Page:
How to Master Distance Control and Score Better in Golf

The explosive shots from the tee or the fairway surely look nice, right? But is hitting as hard as you can the goal of golf? Definitely not! If you’ve ever watched professional golf, the PGA Tour, for example, you must’ve seen how amazing the players’ distance control is.

So, how do they control their distance? Based on what? That’s where the scoring zones come into play. When you’re at a golf course, the entire course is not your playground. Instead, you have a few selected zones where you need to land the ball with each of your shots before finally putting it into the hole.

In this post today, we’re going to explore the scoring zones and learn how to control your distance to get the ball there.

Resource: Step by Step Golf Practice Routines + Training System

Why is Distance Control Important?

It’s a fair question to ask. Anyone who doesn’t have substantial experience with the sport is free to ask the question. If you have the same question, let us answer it for you.

The entire goal of distance control is to reduce the number the shots you need to complete a round. If you know how the scoring system works, you’d know that there is a minimum threshold for a successful golf round.

While the length of each shot differs from course to course, it’s safe to say that 100 yards are the range when distance control is most important.

You want control over your shots to hit more greens consistently. If you fail in this regard, you’re most likely to end up in greenside bunkers. The rescue shots will add to your total score, giving you a higher handicap. You certainly don’t want it, do you?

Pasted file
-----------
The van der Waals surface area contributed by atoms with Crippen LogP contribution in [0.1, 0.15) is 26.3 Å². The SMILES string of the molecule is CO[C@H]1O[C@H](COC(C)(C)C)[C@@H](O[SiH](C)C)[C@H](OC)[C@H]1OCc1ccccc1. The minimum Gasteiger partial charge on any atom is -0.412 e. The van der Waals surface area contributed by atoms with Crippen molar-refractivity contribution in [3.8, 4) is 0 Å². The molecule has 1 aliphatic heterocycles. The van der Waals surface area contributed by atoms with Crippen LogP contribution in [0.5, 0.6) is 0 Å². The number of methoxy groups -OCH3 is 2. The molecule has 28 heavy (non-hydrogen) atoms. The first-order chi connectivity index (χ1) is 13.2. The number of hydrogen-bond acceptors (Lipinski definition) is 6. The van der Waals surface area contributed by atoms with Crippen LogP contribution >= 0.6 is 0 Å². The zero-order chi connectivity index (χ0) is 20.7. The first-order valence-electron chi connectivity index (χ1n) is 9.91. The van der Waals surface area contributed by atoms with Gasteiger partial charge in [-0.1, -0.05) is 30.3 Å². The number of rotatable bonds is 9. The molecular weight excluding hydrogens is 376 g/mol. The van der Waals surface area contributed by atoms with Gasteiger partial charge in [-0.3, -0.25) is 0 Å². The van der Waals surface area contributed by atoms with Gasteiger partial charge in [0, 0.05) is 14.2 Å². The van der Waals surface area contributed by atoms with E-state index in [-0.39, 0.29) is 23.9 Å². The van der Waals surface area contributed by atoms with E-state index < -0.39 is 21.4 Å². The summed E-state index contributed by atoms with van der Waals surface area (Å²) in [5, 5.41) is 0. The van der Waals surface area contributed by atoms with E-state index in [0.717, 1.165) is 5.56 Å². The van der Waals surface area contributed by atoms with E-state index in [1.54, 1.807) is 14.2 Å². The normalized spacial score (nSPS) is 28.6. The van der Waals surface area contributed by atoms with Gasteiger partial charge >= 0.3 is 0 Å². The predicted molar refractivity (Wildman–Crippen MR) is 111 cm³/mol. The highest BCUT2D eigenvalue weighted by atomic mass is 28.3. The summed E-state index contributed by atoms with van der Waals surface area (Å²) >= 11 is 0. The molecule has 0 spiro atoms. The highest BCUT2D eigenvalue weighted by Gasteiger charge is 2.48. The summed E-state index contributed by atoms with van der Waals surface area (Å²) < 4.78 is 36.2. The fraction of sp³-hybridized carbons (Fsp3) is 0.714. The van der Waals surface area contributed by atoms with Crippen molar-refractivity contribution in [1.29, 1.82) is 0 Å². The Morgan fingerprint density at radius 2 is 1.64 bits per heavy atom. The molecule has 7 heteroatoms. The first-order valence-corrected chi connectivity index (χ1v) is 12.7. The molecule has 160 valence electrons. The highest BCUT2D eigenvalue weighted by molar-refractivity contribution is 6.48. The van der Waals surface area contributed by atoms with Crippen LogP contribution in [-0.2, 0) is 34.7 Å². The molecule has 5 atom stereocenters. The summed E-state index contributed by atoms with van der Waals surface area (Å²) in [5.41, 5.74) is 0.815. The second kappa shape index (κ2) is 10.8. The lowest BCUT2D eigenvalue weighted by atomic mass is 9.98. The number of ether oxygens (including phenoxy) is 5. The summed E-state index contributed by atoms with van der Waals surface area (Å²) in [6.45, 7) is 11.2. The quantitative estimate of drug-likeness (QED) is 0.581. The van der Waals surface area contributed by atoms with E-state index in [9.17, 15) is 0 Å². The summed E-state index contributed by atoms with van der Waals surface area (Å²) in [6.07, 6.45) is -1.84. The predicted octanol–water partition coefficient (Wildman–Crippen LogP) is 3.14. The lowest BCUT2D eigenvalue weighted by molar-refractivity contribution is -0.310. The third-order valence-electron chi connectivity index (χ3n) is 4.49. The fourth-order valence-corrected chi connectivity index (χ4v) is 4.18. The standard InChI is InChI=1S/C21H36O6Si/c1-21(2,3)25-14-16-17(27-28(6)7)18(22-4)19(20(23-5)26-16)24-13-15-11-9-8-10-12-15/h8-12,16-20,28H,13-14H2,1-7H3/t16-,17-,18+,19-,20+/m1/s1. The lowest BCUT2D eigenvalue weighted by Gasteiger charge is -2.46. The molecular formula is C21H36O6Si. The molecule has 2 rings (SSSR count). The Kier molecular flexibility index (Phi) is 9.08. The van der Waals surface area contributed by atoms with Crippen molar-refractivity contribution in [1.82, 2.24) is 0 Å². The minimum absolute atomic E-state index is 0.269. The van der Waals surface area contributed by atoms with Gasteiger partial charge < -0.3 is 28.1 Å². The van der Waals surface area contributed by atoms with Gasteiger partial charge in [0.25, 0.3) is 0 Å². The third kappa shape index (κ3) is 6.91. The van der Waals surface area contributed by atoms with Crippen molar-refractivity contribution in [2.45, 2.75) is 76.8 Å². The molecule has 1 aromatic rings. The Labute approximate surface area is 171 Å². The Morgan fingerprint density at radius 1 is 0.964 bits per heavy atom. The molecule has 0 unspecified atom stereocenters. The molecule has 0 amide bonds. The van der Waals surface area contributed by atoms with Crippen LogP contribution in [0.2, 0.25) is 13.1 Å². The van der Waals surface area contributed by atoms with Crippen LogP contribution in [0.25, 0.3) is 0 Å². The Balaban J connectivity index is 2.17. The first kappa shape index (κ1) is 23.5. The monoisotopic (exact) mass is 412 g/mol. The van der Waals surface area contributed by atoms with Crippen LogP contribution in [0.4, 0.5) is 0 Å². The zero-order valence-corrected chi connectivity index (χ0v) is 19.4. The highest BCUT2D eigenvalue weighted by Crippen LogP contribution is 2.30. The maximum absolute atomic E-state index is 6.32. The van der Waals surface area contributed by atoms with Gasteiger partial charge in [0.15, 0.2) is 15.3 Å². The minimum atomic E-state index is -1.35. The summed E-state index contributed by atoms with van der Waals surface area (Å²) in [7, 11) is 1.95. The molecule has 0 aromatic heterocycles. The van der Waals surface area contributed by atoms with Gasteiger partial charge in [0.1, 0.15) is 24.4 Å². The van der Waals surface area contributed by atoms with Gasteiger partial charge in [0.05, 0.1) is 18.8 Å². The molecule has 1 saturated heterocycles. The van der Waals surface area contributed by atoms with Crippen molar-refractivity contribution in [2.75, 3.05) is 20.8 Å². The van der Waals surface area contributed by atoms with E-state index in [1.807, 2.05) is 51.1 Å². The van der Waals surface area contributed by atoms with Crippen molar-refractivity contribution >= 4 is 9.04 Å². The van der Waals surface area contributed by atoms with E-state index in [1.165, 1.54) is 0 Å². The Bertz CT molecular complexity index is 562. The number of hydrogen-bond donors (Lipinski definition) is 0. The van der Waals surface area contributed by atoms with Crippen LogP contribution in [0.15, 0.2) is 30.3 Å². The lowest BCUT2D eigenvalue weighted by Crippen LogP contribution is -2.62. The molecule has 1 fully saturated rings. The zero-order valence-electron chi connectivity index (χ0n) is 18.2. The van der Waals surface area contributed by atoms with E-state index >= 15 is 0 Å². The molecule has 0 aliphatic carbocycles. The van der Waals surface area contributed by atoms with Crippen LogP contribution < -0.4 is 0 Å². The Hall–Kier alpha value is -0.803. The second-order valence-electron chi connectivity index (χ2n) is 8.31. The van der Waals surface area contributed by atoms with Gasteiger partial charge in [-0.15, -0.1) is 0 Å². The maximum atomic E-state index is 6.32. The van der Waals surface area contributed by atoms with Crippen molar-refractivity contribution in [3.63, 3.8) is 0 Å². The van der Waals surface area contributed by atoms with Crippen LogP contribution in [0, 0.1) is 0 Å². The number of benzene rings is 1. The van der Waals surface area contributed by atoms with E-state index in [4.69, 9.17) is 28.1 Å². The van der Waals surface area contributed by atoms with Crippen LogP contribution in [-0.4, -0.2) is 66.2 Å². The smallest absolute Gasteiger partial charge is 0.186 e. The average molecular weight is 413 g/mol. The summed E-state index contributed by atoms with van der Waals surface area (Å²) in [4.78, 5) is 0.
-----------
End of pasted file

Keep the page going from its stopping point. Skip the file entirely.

Another reason you would want to master distance control is closer putts. We all know that the longer the putt, the riskier it is. Conversely, the closer you get to the flag pole, the more likely it is that you’ll hole the ball.

The bottom line is that you can’t rely on fate and see where each of your shots land. You need to prepare yourself to control the ball at all times, not the other way around.

Let’s look at a few steps you can follow to control your distance at the course like never before.

How to Master Distance Control

Similar to any other skill in golf, mastering distance won’t come to you overnight. You need to dedicate yourself into the art and build up your inventory over time. What we can do is give you the right pointers.

Here are the most important steps for controlling your distance like a pro.

Use Rangefinder

If you’re a casual golfer, you may not have a rangefinder with you all the time. Most people go to the course to have fun rather than getting stuck into the technical details. However, when your goal is to control the distance of your shots, what better way to start than measuring it?

There are different kinds of rangefinders available on the market. You can learn all about range finders here.